Sunél’s Blog | Wealth built on inequality, is fragile

Sunél Veldtman, | 26 June 2020

Last week, I took some time away from my blog space. I needed some time to process what has transpired since the outbreak of COVID-19. While away, I felt compelled to send this blog – a version of it was waiting in my outbox.

The world has never been a more unequal place. South Africa specifically, tops the log as the most unequal society in the world. When the top 3 500 people in a country are worth more than the bottom 32 million, the distribution is unsustainable. When the bottom 32 million are almost all black people, it also becomes a race issue.

COVID-19 exposed the marginalisation of groups of people, particularly along colour lines. And not just in South Africa.  Even in the US and the UK, people of colour were more likely to die of the virus: COVID-19  exposed the lack of access to healthcare and the impact of poverty on health. The environment was fertile for revolt. People were already scared and angry. Revolt came in the form of #blacklivesmatter protests. #blacklivesmatter is as much a result of systematic marginalisation of groups of people in the social realm as it is an economic reality. Police brutality against black people is just one symptom of a system which keeps people out.

As a white person, I acknowledge that I do not understand enough about the systemic racism that affects people of colour. I am trying to listen. I am reading. It will be part of my life’s work to eradicate the racist lenses I have been raised with.

Here, however, I am writing as a financial commentator and predominantly addressing our clients and community about the need to dismantle the systemic marginalisation of people. 

The recent protests are just a sample of the outcry of those who find themselves at the bottom of the economic pile and an indication of what we can expect to come. Those at the top are likely to increasingly defend their territory with force, rising nationalism and right-wing politics and those at the bottom of the system are already becoming increasingly violent in their demands.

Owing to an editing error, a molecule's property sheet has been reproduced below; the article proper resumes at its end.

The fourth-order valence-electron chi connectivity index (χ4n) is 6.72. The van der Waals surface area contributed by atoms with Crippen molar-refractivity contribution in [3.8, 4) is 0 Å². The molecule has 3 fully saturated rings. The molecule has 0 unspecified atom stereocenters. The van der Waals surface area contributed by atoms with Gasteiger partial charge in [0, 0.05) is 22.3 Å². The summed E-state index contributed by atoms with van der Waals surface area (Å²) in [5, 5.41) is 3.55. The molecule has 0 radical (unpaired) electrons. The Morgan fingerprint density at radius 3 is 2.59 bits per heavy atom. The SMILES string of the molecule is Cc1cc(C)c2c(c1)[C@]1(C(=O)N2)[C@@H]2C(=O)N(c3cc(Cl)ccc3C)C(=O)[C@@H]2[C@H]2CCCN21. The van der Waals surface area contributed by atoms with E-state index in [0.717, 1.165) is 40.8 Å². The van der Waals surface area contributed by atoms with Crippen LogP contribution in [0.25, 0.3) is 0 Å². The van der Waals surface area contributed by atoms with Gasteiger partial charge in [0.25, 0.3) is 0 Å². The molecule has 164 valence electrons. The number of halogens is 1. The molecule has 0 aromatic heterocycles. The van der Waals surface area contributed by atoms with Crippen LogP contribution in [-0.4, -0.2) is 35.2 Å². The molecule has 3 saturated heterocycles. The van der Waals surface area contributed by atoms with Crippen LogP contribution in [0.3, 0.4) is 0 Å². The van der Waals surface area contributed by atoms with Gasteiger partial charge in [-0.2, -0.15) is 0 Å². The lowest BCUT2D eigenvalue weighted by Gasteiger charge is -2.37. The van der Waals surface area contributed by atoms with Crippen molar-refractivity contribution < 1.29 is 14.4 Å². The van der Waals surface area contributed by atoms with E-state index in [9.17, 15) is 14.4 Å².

When wealth is built on taking from the bottom to give to the top, which is effectively what has happened over recent decades, it can never last. History shows us this. Just go back to the French Revolution. In the US, earnings of the top 1% have increased by 157% since 1980, whilst the earnings of the bottom 90% show a meagre 24% increase. When the earnings of the top increase exponentially while the bottom suffers a declining standard of living, it is not sustainable.

If you have ever played Jenga, the game of building a tower by taking blocks from the bottom to build on top, you will know that at some stage, it all falls in a heap. The higher the tower, the more tension in the room and the more likely it is to come crashing down.

Sadly, the world’s leaders cannot be trusted to dismantle the system or to use our money to redress the wrongs of the past. Many of them are part of the problem. We must do it. If we want to protect our own wealth, we should start by taking an active part in dismantling the system. 

We should all begin by acknowledging our position in the pile. Perhaps you think that you do not fit at the top of this pile. If you earn more than R7 300 per month, you fall in the richest 10% of this country’s earners. The richest 1% of earners take home R48 753 per month. If you have R80 000 to your name, you are richer than half of the world’s residents.

In other words, most readers of this blog will be at the very top of this pile. We are extraordinarily wealthy by local and global standards.

We also need to acknowledge that the game is unfair and not protest at every opportunity to defend our gains or position. Access to capital, not talent, or creativity, is the biggest contributor to success for entrepreneurs and even corporates. It means that intergenerational wealth and access to connections determine the success of the next generation.

Our current form of capitalism has failed the bottom of the pile – the spoils have not trickled down, either intentionally or magically. The bottom of the pile has stayed behind while the top has experienced exponential gains. Hard-working people in the ranks have gone nowhere.

We can no longer play Jenga. We need to do the right thing, the moral thing – which is also the prudent thing. Ironically, we can now only protect our wealth by giving up some of it.